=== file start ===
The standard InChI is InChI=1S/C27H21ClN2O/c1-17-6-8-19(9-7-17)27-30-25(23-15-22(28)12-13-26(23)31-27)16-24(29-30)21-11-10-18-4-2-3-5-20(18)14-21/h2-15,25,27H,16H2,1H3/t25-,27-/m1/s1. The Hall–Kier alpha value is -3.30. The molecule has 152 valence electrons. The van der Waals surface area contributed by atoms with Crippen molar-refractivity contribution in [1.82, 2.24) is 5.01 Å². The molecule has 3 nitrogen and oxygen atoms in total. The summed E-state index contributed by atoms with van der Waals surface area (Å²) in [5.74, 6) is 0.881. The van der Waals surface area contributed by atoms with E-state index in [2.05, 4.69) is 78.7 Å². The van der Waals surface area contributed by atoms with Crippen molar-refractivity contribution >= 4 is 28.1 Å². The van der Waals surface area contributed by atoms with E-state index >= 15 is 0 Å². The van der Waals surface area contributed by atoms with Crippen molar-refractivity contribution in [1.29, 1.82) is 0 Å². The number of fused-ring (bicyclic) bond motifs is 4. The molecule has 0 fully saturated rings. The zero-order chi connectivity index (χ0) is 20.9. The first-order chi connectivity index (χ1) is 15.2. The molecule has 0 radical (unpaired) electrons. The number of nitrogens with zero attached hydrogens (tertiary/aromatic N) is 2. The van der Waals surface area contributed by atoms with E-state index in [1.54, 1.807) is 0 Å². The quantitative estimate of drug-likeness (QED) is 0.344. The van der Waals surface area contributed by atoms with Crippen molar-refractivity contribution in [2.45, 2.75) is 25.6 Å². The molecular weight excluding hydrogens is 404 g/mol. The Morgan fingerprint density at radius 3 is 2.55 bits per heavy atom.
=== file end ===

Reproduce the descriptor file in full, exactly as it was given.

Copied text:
The standard InChI is InChI=1S/C27H21ClN2O/c1-17-6-8-19(9-7-17)27-30-25(23-15-22(28)12-13-26(23)31-27)16-24(29-30)21-11-10-18-4-2-3-5-20(18)14-21/h2-15,25,27H,16H2,1H3/t25-,27-/m1/s1. The Hall–Kier alpha value is -3.30. The molecule has 152 valence electrons. The van der Waals surface area contributed by atoms with Crippen molar-refractivity contribution in [1.82, 2.24) is 5.01 Å². The molecule has 3 nitrogen and oxygen atoms in total. The summed E-state index contributed by atoms with van der Waals surface area (Å²) in [5.74, 6) is 0.881. The van der Waals surface area contributed by atoms with E-state index in [2.05, 4.69) is 78.7 Å². The van der Waals surface area contributed by atoms with Crippen molar-refractivity contribution >= 4 is 28.1 Å². The van der Waals surface area contributed by atoms with E-state index >= 15 is 0 Å². The van der Waals surface area contributed by atoms with Crippen molar-refractivity contribution in [1.29, 1.82) is 0 Å². The number of fused-ring (bicyclic) bond motifs is 4. The molecule has 0 fully saturated rings. The zero-order chi connectivity index (χ0) is 20.9. The first-order chi connectivity index (χ1) is 15.2. The molecule has 0 radical (unpaired) electrons. The number of nitrogens with zero attached hydrogens (tertiary/aromatic N) is 2. The van der Waals surface area contributed by atoms with E-state index in [1.54, 1.807) is 0 Å². The quantitative estimate of drug-likeness (QED) is 0.344. The van der Waals surface area contributed by atoms with Crippen molar-refractivity contribution in [2.45, 2.75) is 25.6 Å². The molecular weight excluding hydrogens is 404 g/mol. The Morgan fingerprint density at radius 3 is 2.55 bits per heavy atom.